The Price Is Right - Or Is It?
PUBLISHED: 11:05 22 January 2010 | UPDATED: 16:55 10 September 2010
I had this all drafted out and now, on Friday evening, NCFC have forced me to rewrite it. I planned to speculate on how 2010/2011 Season Tickets might be priced, but was beaten by First News.
I had this all drafted out and now, on Friday evening, NCFC have forced me to rewrite it.
I planned to speculate on how 2010/2011 Season Tickets might be priced, but was beaten by First News -www.canaries.co.uk/page/NewsDetails/0,,103551941398,00.html
The headline is that the club are to charge one pound extra per game. But, let's be precise, what they actually mean is one pound more per game had relegation not actually happened.
That is some trick, trying to wipe from history that Killen, OJ, Archibald-Henville and Leijer (to name but four) passed the Thickthorn roundabout in 2008/2009 and collected tens of thousands of pounds merely for doing so.
I certainly wish I could forget it but, strangely, I can't.
I'll be honest, I claimed my rebate. I thought it was payback for continued loyalty and for the dross we had endured. So my ticket for this season worked out at £12.73 per game. But next year the same seat will rocket to £16.91 per game; a rise of 33 per cent.
Of course another sidebar is that flat-rate increases are not necessarily equitable. If you can afford the £500 to sit in the Castle or Cathedral lounges your 'one pound per game' increase is 4.5 per cent. Meanwhile the Barclay loyalists see their tickets rise by nearly half as much again, at 6.45 per cent.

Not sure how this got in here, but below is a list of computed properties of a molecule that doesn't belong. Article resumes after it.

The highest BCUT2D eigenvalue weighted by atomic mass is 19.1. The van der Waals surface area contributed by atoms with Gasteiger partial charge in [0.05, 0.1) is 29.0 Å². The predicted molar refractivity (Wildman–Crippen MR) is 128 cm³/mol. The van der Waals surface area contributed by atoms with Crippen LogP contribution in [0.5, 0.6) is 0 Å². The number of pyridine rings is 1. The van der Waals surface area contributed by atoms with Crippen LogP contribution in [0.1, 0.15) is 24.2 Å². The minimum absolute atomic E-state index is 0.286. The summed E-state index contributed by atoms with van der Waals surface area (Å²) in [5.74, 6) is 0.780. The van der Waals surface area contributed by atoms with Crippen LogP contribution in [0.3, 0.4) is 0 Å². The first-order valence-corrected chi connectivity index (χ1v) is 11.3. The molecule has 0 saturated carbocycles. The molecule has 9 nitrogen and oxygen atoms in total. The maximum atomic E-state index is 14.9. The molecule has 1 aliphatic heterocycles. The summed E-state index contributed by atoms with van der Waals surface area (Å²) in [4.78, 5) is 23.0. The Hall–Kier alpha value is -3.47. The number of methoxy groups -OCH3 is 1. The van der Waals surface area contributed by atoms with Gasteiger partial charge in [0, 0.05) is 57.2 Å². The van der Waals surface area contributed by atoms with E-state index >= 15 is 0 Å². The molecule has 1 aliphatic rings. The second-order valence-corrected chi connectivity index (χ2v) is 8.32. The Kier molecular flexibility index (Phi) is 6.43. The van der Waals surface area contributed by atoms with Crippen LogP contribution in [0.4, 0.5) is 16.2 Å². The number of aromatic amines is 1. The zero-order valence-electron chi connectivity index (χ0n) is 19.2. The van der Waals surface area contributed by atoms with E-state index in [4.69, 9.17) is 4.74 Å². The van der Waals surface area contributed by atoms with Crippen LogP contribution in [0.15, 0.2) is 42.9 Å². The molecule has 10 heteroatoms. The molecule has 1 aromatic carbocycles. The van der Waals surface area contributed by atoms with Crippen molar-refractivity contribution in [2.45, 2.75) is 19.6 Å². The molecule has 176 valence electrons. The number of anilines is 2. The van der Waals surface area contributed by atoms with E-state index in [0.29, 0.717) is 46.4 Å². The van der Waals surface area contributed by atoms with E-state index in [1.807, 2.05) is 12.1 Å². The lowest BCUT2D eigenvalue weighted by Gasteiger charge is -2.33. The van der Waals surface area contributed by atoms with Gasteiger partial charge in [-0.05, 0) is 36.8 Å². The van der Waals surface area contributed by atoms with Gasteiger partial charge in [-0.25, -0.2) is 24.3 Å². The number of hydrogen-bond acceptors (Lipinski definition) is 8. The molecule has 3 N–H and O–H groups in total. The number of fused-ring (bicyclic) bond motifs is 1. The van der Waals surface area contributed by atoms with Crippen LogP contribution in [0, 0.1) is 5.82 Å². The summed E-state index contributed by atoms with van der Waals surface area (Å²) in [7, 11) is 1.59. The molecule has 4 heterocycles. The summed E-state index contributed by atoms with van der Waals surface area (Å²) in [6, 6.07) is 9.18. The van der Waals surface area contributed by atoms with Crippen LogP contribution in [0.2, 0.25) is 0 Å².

I admire the club's bullishness in riding the wave of Lambo-Mania, but I am not entirely comfortable that all this extra income is going to “Paul Lambert's first team budget”.
Of course, expensive players should be better than cheap ones, but City's experience since May 2005 contradicts this (simplistic) theory and our financial situation will never improve if spending continues to outstrip income.
I know of no other club where a combination of declining league placing and higher ticket prices result in Sold Out signs on such a regular basis, and I just don't know how many more times the genie's lamp will respond to being rubbed.
t The game at Colchester was a bit of a hoot. It encompassed many of the good things about modern-day football (nice new stadium, good sight-lines, light-touch policing) and reminded us of challenges that still grate (seats exposed to the elements and a stadium that is miles away from the nearest rail station).
Added to the mix was planned engineering on the main rail line, so my day looked like this: tube to Liverpool St, train to Witham, bus to Colchester North, train to Colchester Town, beers at the Fat Cat; walk from Fat Cat to Colchester North (shuttle buses all full), taxi to ground; post-match bus to Colchester North, another bus to Witham, train to Liverpool St and finally tube to home. And public transport bosses wonder why people prefer to use their cars!
t Everyone is (rightly) getting quite excited about the stellar league form City have shown since late August (undefeated in the last 13 games, 50 points taken from a possible 66), but there is much to play for yet. I firmly believe that City & Leeds are the two class sides in this division, but Charlton, Colchester & even Swindon should not be entirely discounted.
The fixture-list has added to the uncertainty by ensuring that the top three have to visit Swindon between now and May, while the top five all have yet to visit Fortress Galpharm, home of Huddersfield Town. And how do Charlton's last three home games of the season pan out? Colchester, the mighty Canaries and Leeds!
At this stage we need to just keep doing our stuff and hope that the Injury Gods smile upon us.